Diaphragmatic breathing — also known as belly breathing — involves taking slow, deep breaths that engage your diaphragm. This will both tone your vagus nerve and activate your parasympathetic nervous system. Not sure if you’re using your diaphragm or not? Try this:

? Lay on the floor with one hand on your abdomen.

? Take a slow, deep breath, imagining that a balloon is inflating under your belly button. You’ll feel your hand rise and fall with your breath. Your shoulders should be still.

You may notice you feel calmer when you do this. It’s no accident that we encourage panicked people to take slow, deep breaths. It really does help you calm down.

Once you’re familiar with how it feels to engage your diaphragm, you can take belly breaths in any position. And if you want to supercharge this vagus nerve exercise, make your exhale a couple seconds longer than your inhale.

Take a cold shower — for a minute at least

Research shows that ending your shower with a blast of cold water for a minute or so has a variety of health benefits, including toning your vagus nerve. At the end of your shower, turn the water temperature down and let it blast you for about a minute.

You can get this same effect by taking a walk outside when it’s cold.


Yes, I’m serious. The vagus nerve connects directly to your vocal cords and the muscles in the back of your throat. So activating these muscles can help with vagal tone. But if you don’t want to sing that’s okay. You can also hum, chant, or gargle to the same effect.


Meditation is shown to increase positive emotions, help you feel better about yourself, and improve your vagal tone — taking your nervous system out of sympathetic (fight or flight) mode.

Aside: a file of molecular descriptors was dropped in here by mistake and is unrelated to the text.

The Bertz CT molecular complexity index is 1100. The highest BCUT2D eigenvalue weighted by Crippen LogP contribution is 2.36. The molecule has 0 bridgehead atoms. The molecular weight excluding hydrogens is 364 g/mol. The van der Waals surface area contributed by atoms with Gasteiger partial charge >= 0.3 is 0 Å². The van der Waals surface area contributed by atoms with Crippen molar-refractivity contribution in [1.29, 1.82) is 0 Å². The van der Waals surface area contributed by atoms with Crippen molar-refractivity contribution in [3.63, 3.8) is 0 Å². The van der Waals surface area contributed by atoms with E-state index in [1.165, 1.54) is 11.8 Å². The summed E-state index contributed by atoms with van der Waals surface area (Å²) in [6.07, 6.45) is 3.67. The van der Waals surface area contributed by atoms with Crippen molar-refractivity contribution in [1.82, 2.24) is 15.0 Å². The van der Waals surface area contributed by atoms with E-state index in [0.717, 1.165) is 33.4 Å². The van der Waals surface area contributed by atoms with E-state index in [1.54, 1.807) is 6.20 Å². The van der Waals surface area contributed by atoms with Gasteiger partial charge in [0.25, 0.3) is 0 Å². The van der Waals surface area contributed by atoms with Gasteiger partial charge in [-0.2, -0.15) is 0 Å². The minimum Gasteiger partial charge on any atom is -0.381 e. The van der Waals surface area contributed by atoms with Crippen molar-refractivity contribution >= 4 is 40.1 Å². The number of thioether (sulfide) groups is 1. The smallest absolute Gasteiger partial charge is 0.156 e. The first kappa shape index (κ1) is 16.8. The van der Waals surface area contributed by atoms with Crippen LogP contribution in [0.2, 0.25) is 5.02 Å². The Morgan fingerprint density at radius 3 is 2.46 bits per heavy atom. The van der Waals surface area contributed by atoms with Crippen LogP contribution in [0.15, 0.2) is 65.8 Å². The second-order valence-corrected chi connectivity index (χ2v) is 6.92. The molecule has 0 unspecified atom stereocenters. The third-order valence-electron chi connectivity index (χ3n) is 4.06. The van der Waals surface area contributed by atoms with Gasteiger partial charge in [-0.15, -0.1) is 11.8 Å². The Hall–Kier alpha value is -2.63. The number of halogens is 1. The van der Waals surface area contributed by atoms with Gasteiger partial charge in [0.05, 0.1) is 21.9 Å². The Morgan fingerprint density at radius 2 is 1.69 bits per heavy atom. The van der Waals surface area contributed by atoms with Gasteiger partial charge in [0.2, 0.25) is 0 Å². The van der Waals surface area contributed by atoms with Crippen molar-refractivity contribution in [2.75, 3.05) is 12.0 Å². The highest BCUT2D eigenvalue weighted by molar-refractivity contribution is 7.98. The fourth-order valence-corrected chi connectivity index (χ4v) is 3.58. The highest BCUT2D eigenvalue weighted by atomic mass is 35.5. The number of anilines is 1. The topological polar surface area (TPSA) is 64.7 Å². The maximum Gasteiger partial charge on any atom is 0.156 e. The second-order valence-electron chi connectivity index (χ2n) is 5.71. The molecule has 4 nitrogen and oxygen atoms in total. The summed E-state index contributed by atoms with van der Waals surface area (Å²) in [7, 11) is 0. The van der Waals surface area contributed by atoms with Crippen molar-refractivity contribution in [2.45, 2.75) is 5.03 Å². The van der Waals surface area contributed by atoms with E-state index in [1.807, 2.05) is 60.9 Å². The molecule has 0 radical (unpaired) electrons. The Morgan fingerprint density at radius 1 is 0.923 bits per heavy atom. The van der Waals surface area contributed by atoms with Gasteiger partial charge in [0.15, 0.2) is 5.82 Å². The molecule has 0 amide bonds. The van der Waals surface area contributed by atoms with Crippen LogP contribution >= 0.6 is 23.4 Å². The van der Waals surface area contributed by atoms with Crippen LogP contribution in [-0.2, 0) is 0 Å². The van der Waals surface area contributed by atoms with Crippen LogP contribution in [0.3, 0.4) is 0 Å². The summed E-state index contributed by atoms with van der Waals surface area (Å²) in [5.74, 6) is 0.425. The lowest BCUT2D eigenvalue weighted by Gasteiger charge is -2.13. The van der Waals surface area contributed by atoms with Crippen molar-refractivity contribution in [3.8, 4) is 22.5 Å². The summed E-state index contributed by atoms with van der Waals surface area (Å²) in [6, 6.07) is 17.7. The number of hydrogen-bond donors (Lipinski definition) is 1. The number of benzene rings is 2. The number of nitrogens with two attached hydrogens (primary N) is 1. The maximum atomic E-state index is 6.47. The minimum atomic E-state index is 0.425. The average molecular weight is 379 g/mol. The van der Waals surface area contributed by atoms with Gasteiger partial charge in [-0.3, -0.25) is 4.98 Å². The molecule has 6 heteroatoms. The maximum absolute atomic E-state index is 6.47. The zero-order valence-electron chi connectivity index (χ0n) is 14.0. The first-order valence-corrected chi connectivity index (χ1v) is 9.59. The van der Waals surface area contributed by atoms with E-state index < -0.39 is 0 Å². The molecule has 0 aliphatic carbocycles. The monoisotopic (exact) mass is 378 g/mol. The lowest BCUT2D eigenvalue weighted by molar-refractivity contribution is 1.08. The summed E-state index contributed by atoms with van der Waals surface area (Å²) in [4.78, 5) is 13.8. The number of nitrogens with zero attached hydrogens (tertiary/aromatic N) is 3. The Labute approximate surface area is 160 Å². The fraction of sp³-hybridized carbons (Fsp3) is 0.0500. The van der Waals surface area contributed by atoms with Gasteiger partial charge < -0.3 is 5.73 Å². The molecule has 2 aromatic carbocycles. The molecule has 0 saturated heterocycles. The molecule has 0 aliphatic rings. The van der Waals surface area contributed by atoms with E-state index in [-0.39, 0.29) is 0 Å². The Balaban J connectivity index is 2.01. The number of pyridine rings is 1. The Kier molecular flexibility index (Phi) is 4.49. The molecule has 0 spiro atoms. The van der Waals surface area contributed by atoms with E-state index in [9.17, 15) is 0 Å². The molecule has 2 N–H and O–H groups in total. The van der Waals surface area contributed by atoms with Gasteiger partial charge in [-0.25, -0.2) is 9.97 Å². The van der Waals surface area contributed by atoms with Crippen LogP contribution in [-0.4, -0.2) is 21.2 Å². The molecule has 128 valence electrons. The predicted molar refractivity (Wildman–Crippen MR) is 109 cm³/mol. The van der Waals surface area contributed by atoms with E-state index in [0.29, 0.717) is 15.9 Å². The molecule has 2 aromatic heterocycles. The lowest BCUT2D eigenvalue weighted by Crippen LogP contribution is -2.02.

Meditation doesn’t have to be complicated or perfect. Lot’s of new meditators get frustrated because they expect their mind to just go blank for long periods of time. Meditation is not about perfection, or even clearing your mind. Spending 5-10 minutes sitting with your eyes closed and focusing on your breathing or the sounds you hear around you counts too.

There are lots of meditation resources out there. Try YouTube, or an app like Calm or Headspace.

Get a massage

Massage can also stimulate the vagus nerve and improve vagal tone. How’s that for exercise? Reflexology, a type of foot massage that puts pressure on different areas of your feet, is also known to help with vagal tone.

Have some fun

Research shows that making positive social connections and laughing (or even remembering those times) can improve vagus nerve tone. There’s evidence that laughter and vagus nerve stimulation are connected as well. In fact, sometimes people will literally laugh when their vagus nerve is stimulated.

A Multifaceted Approach to IBS

Research into IBS solutions has branched out far beyond just food and obvious digestion problems. Some of the strategies we’ve gone over this month are proving to be extremely effective in the treatment and management of IBS. In fact, in some cases these strategies are even more effective than dietary changes.

But if you want to take full advantage of all the cutting-edge research, you need to work with a practitioner who’s paying attention. If you’re looking for some innovative ways to address your IBS, I’d be happy to chat with you. I offer a free 15 minute strategy session where we touch on your symptoms and look at how I can help.

If you’re just looking for some new tips and tricks for managing your IBS, The IBS Resource Guide is a solid place to start. This free guide includes apps, supplements, and even packaged foods that can simplify your IBS journey.

If you’re looking for a supportive community to find ideas, answers to your questions, and provide people to chat with who understand what it’s like to navigate IBS, I invite you to join my free Facebook community.